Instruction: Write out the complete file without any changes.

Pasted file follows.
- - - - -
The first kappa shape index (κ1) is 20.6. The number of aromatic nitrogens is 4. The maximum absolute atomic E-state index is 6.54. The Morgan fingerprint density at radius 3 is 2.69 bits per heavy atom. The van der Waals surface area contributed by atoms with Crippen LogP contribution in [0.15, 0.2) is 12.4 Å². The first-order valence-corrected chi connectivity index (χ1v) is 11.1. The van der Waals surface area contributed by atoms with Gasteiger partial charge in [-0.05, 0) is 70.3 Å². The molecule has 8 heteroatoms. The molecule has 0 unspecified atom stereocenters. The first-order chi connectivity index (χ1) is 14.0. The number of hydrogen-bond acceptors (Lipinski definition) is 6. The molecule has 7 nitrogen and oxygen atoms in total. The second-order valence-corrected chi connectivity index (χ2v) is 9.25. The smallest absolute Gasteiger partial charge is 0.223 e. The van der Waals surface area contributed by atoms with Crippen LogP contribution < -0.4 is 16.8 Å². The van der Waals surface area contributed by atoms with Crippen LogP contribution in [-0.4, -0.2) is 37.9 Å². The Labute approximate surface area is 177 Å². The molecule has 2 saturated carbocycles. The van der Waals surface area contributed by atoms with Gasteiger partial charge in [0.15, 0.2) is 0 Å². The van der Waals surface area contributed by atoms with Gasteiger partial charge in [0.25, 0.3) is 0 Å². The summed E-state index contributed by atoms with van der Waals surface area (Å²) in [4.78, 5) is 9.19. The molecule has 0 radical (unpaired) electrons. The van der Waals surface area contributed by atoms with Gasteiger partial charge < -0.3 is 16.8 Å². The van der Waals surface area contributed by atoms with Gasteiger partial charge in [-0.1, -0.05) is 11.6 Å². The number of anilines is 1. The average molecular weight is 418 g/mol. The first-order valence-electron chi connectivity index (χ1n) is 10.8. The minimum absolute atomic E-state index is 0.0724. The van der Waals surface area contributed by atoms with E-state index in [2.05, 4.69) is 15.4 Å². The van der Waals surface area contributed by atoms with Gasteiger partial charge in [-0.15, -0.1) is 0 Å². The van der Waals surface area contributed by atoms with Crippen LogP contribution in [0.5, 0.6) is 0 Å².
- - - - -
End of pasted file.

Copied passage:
The first kappa shape index (κ1) is 20.6. The number of aromatic nitrogens is 4. The maximum absolute atomic E-state index is 6.54. The Morgan fingerprint density at radius 3 is 2.69 bits per heavy atom. The van der Waals surface area contributed by atoms with Crippen LogP contribution in [0.15, 0.2) is 12.4 Å². The first-order valence-corrected chi connectivity index (χ1v) is 11.1. The van der Waals surface area contributed by atoms with Gasteiger partial charge in [-0.05, 0) is 70.3 Å². The molecule has 8 heteroatoms. The molecule has 0 unspecified atom stereocenters. The first-order chi connectivity index (χ1) is 14.0. The number of hydrogen-bond acceptors (Lipinski definition) is 6. The molecule has 7 nitrogen and oxygen atoms in total. The second-order valence-corrected chi connectivity index (χ2v) is 9.25. The smallest absolute Gasteiger partial charge is 0.223 e. The van der Waals surface area contributed by atoms with Crippen LogP contribution < -0.4 is 16.8 Å². The van der Waals surface area contributed by atoms with Crippen LogP contribution in [-0.4, -0.2) is 37.9 Å². The Labute approximate surface area is 177 Å². The molecule has 2 saturated carbocycles. The van der Waals surface area contributed by atoms with Gasteiger partial charge in [0.15, 0.2) is 0 Å². The van der Waals surface area contributed by atoms with Gasteiger partial charge in [0.25, 0.3) is 0 Å². The summed E-state index contributed by atoms with van der Waals surface area (Å²) in [4.78, 5) is 9.19. The molecule has 0 radical (unpaired) electrons. The van der Waals surface area contributed by atoms with Gasteiger partial charge < -0.3 is 16.8 Å². The van der Waals surface area contributed by atoms with Gasteiger partial charge in [-0.1, -0.05) is 11.6 Å². The number of anilines is 1. The average molecular weight is 418 g/mol. The first-order valence-electron chi connectivity index (χ1n) is 10.8. The minimum absolute atomic E-state index is 0.0724. The van der Waals surface area contributed by atoms with E-state index in [2.05, 4.69) is 15.4 Å². The van der Waals surface area contributed by atoms with Gasteiger partial charge in [-0.15, -0.1) is 0 Å². The van der Waals surface area contributed by atoms with Crippen LogP contribution in [0.5, 0.6) is 0 Å².